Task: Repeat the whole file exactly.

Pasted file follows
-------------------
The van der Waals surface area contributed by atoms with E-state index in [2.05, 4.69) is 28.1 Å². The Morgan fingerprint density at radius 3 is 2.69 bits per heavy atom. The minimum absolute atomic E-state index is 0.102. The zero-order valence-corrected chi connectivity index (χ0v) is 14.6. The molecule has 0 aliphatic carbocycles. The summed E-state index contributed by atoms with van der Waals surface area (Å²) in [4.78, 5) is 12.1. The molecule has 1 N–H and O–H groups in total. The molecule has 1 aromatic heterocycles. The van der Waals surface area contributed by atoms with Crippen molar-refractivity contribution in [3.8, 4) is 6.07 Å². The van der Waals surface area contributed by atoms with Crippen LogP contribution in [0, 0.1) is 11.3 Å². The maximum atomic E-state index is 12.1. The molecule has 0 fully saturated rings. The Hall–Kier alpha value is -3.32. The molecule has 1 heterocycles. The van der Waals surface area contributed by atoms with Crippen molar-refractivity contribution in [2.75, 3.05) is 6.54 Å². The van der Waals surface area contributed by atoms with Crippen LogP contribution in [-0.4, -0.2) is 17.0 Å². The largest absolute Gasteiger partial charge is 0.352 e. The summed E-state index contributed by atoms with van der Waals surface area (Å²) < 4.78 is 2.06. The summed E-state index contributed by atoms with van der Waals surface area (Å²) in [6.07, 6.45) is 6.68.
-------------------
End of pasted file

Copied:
The van der Waals surface area contributed by atoms with E-state index in [2.05, 4.69) is 28.1 Å². The Morgan fingerprint density at radius 3 is 2.69 bits per heavy atom. The minimum absolute atomic E-state index is 0.102. The zero-order valence-corrected chi connectivity index (χ0v) is 14.6. The molecule has 0 aliphatic carbocycles. The summed E-state index contributed by atoms with van der Waals surface area (Å²) in [4.78, 5) is 12.1. The molecule has 1 N–H and O–H groups in total. The molecule has 1 aromatic heterocycles. The van der Waals surface area contributed by atoms with Crippen molar-refractivity contribution in [3.8, 4) is 6.07 Å². The van der Waals surface area contributed by atoms with Crippen LogP contribution in [0, 0.1) is 11.3 Å². The maximum atomic E-state index is 12.1. The molecule has 0 fully saturated rings. The Hall–Kier alpha value is -3.32. The molecule has 1 heterocycles. The van der Waals surface area contributed by atoms with Crippen molar-refractivity contribution in [2.75, 3.05) is 6.54 Å². The van der Waals surface area contributed by atoms with Crippen LogP contribution in [-0.4, -0.2) is 17.0 Å². The largest absolute Gasteiger partial charge is 0.352 e. The summed E-state index contributed by atoms with van der Waals surface area (Å²) < 4.78 is 2.06. The summed E-state index contributed by atoms with van der Waals surface area (Å²) in [6.07, 6.45) is 6.68.